A bridge will help humans and lions co-exist in Los Angeles. As the only major Western city that is home to lions, L.A. is breaking new ground in infrastructure designed for big wildlife.
Hollywood’s loneliest bachelor just shocked another unsuspecting woman by leaping over her fence in Beachwood Canyon at the cusp of dawn and then leisurely checking out her barbecue for leftovers.
About 12 years ago, this mountain lion (known as P-22) crossed the busy 101 Freeway to get into the neighbourhood and has obviously decided it's too risky to attempt a return journey. He has been checking out barbecues ever since.
Soon, however, that death-defying stunt will no longer be necessary. For his upcoming 12th birthday, P-22 will receive a massive gift: the biggest wildlife overpass in the world.
In the U.S., over a thousand wildlife crossings help animals navigate the human-built world, allowing them to bypass hazardous infrastructure like highways and train tracks. But only a handful of these are overpasses, and are mostly in fairly rural areas. L.A.’s will be a groundbreaking test case: a wildlife crossing designed to help big cats thrive in an urban environment.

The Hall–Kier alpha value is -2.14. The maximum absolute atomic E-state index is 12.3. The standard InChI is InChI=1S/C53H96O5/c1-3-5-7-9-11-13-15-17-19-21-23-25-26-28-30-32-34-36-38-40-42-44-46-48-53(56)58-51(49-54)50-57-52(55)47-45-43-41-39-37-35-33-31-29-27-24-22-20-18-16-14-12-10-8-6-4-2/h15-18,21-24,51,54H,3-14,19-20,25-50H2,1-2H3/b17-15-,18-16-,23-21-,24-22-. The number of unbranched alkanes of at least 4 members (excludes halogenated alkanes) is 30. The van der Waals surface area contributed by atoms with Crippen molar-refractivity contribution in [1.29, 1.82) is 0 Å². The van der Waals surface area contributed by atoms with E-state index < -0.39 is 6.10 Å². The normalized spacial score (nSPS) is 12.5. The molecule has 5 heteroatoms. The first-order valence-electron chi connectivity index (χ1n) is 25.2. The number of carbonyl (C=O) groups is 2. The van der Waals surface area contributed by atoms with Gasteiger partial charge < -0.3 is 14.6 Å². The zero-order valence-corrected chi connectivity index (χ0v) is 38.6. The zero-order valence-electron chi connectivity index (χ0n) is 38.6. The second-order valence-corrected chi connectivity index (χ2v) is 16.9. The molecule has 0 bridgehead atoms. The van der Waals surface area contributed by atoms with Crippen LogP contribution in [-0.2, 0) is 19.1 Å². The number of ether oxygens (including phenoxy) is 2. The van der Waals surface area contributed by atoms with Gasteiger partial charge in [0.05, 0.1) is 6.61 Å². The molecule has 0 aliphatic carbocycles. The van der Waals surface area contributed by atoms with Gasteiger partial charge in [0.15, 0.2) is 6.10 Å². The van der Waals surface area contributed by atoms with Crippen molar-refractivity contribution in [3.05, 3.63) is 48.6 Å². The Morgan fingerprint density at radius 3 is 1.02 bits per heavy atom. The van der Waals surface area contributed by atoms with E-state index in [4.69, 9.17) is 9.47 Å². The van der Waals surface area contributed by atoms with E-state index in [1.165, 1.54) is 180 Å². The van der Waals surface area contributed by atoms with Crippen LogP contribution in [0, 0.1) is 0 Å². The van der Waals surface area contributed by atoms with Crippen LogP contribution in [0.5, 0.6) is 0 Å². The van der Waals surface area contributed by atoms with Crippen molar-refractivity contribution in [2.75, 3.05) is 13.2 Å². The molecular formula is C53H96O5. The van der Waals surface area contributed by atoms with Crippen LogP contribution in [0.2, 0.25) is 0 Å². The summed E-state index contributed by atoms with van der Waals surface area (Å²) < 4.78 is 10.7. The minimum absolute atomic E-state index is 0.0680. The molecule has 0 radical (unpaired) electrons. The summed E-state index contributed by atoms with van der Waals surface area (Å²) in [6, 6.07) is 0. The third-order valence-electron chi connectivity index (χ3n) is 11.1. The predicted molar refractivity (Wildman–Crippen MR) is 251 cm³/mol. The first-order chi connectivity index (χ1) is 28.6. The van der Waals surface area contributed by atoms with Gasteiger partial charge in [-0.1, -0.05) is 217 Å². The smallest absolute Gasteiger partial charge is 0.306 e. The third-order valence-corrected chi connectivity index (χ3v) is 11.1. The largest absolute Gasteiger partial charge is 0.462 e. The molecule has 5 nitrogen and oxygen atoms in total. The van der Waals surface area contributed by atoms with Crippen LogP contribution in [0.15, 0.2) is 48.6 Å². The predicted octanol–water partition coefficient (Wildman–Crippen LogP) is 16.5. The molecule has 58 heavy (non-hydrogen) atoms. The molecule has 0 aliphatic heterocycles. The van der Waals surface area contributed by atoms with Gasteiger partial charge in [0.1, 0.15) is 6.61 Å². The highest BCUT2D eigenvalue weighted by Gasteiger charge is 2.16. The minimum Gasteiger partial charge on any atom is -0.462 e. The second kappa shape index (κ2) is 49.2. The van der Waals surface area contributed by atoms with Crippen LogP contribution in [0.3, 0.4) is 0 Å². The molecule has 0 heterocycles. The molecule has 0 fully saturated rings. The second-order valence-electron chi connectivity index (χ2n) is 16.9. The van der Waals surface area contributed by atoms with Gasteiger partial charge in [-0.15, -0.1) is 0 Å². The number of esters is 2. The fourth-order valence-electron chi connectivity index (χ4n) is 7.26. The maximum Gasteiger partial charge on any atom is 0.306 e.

Scheduled to begin construction this spring, the Wallis Annenberg Wildlife Crossing will traverse the 101 Freeway at Liberty Canyon just west of Los Angeles. At a whopping $88 million, it’s a costly bridge. But advocates say it’s absolutely necessary to maintain the unusual habitat that is Los Angeles, a city where large wild animals and people coexist in close proximity.
It's expected that P-22 will enjoy his newfound freedom to roam further afield again.
Today's OGN Sunday Magazine articles